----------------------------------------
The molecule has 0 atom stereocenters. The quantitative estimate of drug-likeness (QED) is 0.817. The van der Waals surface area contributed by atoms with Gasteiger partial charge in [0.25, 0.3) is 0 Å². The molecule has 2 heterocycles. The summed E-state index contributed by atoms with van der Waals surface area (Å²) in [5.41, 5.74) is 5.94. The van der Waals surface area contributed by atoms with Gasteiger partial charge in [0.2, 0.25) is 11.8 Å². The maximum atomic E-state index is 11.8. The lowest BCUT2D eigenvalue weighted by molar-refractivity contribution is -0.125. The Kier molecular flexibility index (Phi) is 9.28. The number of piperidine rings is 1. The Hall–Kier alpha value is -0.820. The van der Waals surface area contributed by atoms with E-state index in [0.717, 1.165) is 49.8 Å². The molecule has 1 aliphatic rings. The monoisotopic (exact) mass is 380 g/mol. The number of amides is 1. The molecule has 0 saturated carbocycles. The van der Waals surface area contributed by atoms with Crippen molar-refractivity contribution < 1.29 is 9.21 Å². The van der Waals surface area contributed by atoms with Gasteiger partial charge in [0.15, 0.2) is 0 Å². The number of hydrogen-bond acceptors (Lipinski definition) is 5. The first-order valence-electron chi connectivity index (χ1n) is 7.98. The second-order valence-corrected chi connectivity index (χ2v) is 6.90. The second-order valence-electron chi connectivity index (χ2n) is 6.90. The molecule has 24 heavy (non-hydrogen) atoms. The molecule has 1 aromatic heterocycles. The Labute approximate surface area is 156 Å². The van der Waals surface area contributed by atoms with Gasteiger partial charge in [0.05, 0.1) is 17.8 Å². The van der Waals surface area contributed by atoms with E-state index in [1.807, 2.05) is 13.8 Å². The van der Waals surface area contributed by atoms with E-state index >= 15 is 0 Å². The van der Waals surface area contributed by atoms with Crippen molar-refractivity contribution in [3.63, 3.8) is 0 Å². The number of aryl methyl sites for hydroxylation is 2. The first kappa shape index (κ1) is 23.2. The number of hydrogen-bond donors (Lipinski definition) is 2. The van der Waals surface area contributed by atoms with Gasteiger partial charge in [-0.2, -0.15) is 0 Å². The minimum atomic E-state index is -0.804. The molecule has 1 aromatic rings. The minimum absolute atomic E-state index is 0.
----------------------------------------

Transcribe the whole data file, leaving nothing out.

The molecule has 0 atom stereocenters. The quantitative estimate of drug-likeness (QED) is 0.817. The van der Waals surface area contributed by atoms with Gasteiger partial charge in [0.25, 0.3) is 0 Å². The molecule has 2 heterocycles. The summed E-state index contributed by atoms with van der Waals surface area (Å²) in [5.41, 5.74) is 5.94. The van der Waals surface area contributed by atoms with Gasteiger partial charge in [0.2, 0.25) is 11.8 Å². The maximum atomic E-state index is 11.8. The lowest BCUT2D eigenvalue weighted by molar-refractivity contribution is -0.125. The Kier molecular flexibility index (Phi) is 9.28. The number of piperidine rings is 1. The Hall–Kier alpha value is -0.820. The van der Waals surface area contributed by atoms with E-state index in [0.717, 1.165) is 49.8 Å². The molecule has 1 aliphatic rings. The monoisotopic (exact) mass is 380 g/mol. The number of amides is 1. The molecule has 0 saturated carbocycles. The van der Waals surface area contributed by atoms with Crippen molar-refractivity contribution < 1.29 is 9.21 Å². The van der Waals surface area contributed by atoms with Gasteiger partial charge in [0.15, 0.2) is 0 Å². The number of hydrogen-bond acceptors (Lipinski definition) is 5. The first-order valence-electron chi connectivity index (χ1n) is 7.98. The second-order valence-corrected chi connectivity index (χ2v) is 6.90. The second-order valence-electron chi connectivity index (χ2n) is 6.90. The molecule has 24 heavy (non-hydrogen) atoms. The molecule has 1 aromatic heterocycles. The Labute approximate surface area is 156 Å². The van der Waals surface area contributed by atoms with Gasteiger partial charge in [0.05, 0.1) is 17.8 Å². The van der Waals surface area contributed by atoms with E-state index in [1.807, 2.05) is 13.8 Å². The van der Waals surface area contributed by atoms with E-state index >= 15 is 0 Å². The van der Waals surface area contributed by atoms with Crippen molar-refractivity contribution in [3.63, 3.8) is 0 Å². The number of aryl methyl sites for hydroxylation is 2. The first kappa shape index (κ1) is 23.2. The number of hydrogen-bond donors (Lipinski definition) is 2. The van der Waals surface area contributed by atoms with Gasteiger partial charge in [-0.2, -0.15) is 0 Å². The minimum atomic E-state index is -0.804. The molecule has 1 aromatic rings. The minimum absolute atomic E-state index is 0.